Road to Hell: DCs renter protection laws

I’ve been meaning to post something about the problem with nuisance renters, the neighbors who have to put up with them, and the landlords who can’t get rid of them. And then I spot this on the 5D listserv:

I live in a privately-owned 2-story (total of 4 units) apartment building in Ward 5. It is a relatively quiet block. However, one of the residents has blatantly moved in other people, and refuses to pay rent (not since July). That is not my battle to fight (NOTE: The property owner, a federal government retiree/widow, recently went to court to get an eviction order); however, there is constant ‘traffic’ in and out the building at night…for quite a while now. Often, the exterior (front and rear) security doors are left unlocked – an obvious security issue/violation. We suspect that the rear exterior door lock has been ‘jimmied’ to allow ‘anytime’ access. Do I suspect illegal (drugs?) activity? I don’t know what to suspect anymore. I know that it’s not NORMAL to see someone (female) walk out of the building at 1:30am to an awaiting car, stand at the driver’s side window and talk for 2-3 minutes, get into the car, and 20 minutes later, she is being dropped off. YES..I stayed up that late to observe that happen. In particular, there are at least two cars (a dark green Cadillac-MD tags driven by a black man with thick long braids) that come and go as much as the building residents. This would not be a problem except that at one point, he obviously had his own set of building keys. I understand that he has a lengthy criminal record – as well as some as the others that come in as late as 11:30pm and may not leave until 5 or 6am. The building owner has expressed her frustration at not being able to legally remove this resident (who, incidentally, moved a girlfriend in, but denies this fact when confronted about it, and has refused to have her name added to his lease). She/property owner has been told that the Marshall service will not be able to serve the eviction order sooner than 60-90 days. Keep in mind that she has not seen any rent from this tenant since June. I’ve often heard how difficult it is for landlords to evict tenants; therefore, tenants can ‘live for free’ for months at a time….until they are forced to move on and inflict the same thing on another unsuspecting landlord.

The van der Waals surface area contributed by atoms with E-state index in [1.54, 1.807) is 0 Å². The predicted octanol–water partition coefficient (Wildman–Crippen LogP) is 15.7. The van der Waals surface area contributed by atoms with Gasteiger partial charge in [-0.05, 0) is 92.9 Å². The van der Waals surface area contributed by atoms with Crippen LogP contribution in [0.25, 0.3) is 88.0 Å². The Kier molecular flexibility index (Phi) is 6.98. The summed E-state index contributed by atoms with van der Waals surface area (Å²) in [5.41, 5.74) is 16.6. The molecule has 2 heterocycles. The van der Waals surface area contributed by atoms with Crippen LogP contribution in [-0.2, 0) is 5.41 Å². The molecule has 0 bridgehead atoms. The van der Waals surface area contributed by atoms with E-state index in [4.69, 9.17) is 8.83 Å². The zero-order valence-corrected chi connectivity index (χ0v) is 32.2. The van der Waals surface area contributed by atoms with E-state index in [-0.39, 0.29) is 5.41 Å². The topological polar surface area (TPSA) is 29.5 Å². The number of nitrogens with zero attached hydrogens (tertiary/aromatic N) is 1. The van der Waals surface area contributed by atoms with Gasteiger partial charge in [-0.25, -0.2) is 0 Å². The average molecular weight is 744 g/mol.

[SNIP]Our sense of safe and security is gone. We don’t know WHO and WHAT is living around us anymore…and for those of us not yet retired, heaven only knows what goes on in the building while we are at work.

At the last BACA meeting the DC Attorney General (I think that was her title) for 5D mentioned that dealing with nuisance renters who endanger the safety of neighbors is ‘challenging’.
I am not attacking the good intentions and the desire to save DC renters from unscrupulous landlords. However, the neighbors who get terrorized by bad renters have little recourse it seems. I know of a situation where crackhead renter blasts music so loud that it shakes the neighbor’s wall among other things. The neighbor has been told that landlord is sort of making the attempt (maybe, this was mentioned a good while ago), but in the meantime there is calling 311 or 911, police maybe showing up to quiet things down, and repeat.

4 thoughts on “Road to Hell: DCs renter protection laws”

  1. Its a shame that this is going on in your building. As a realtor (a good one) I wish I had recommendations I could make that would help your problem [neighbor]. Unforunately for a situation like yours, DC’s tenant-friendliness will only make the eviction process more difficult and therefore it takes longer than the surrounding areas. Keep us updated on the eviction.

  2. The building problem is someone from the 5D listserv, not I. The neighbor-crackhead problem is a townhouse vs townhouse situation. Thankfully, I get on well with my next door neighbors… the jerk on the other side of the alley and cell-phone guy… that’s another story.

  3. What was the response on the 5D listserv? It sounds like the writer should give up and move elsewhere, though in the meantime, that sounds like plenty of data to lodge a complaint somewhere.

    I would think taking photos would be a place to start, if the writer is willing to risk this.

  4. if the tenant is continuing to pay rent to the landlord tenant court then there’s very little that can be done. the tenant must stop paying to be and be sued for possession of real estate and face judgement to cause an evicted. please correct me if i got it mixed up.

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